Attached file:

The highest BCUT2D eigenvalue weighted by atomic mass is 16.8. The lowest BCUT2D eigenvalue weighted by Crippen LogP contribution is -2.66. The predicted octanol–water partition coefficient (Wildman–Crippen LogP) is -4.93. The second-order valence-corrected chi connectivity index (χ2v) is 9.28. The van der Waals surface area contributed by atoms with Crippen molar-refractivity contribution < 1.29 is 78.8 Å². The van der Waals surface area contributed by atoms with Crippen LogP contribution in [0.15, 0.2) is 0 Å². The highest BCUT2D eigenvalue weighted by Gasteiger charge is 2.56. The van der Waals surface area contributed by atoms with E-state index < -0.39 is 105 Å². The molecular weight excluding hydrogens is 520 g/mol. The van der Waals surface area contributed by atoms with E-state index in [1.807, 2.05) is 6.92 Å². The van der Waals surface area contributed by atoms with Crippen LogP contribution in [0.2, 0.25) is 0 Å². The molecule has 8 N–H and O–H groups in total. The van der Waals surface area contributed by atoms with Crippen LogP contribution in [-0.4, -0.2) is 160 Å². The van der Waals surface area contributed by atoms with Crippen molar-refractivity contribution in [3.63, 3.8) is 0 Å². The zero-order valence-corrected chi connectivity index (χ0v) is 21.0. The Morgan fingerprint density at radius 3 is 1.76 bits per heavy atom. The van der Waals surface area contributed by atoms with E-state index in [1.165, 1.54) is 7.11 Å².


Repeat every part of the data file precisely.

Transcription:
The highest BCUT2D eigenvalue weighted by atomic mass is 16.8. The lowest BCUT2D eigenvalue weighted by Crippen LogP contribution is -2.66. The predicted octanol–water partition coefficient (Wildman–Crippen LogP) is -4.93. The second-order valence-corrected chi connectivity index (χ2v) is 9.28. The van der Waals surface area contributed by atoms with Crippen molar-refractivity contribution < 1.29 is 78.8 Å². The van der Waals surface area contributed by atoms with Crippen LogP contribution in [0.15, 0.2) is 0 Å². The highest BCUT2D eigenvalue weighted by Gasteiger charge is 2.56. The van der Waals surface area contributed by atoms with E-state index < -0.39 is 105 Å². The molecular weight excluding hydrogens is 520 g/mol. The van der Waals surface area contributed by atoms with E-state index in [1.807, 2.05) is 6.92 Å². The van der Waals surface area contributed by atoms with Crippen LogP contribution in [0.2, 0.25) is 0 Å². The molecule has 8 N–H and O–H groups in total. The van der Waals surface area contributed by atoms with Crippen LogP contribution in [-0.4, -0.2) is 160 Å². The van der Waals surface area contributed by atoms with Crippen molar-refractivity contribution in [3.63, 3.8) is 0 Å². The zero-order valence-corrected chi connectivity index (χ0v) is 21.0. The Morgan fingerprint density at radius 3 is 1.76 bits per heavy atom. The van der Waals surface area contributed by atoms with E-state index in [1.165, 1.54) is 7.11 Å².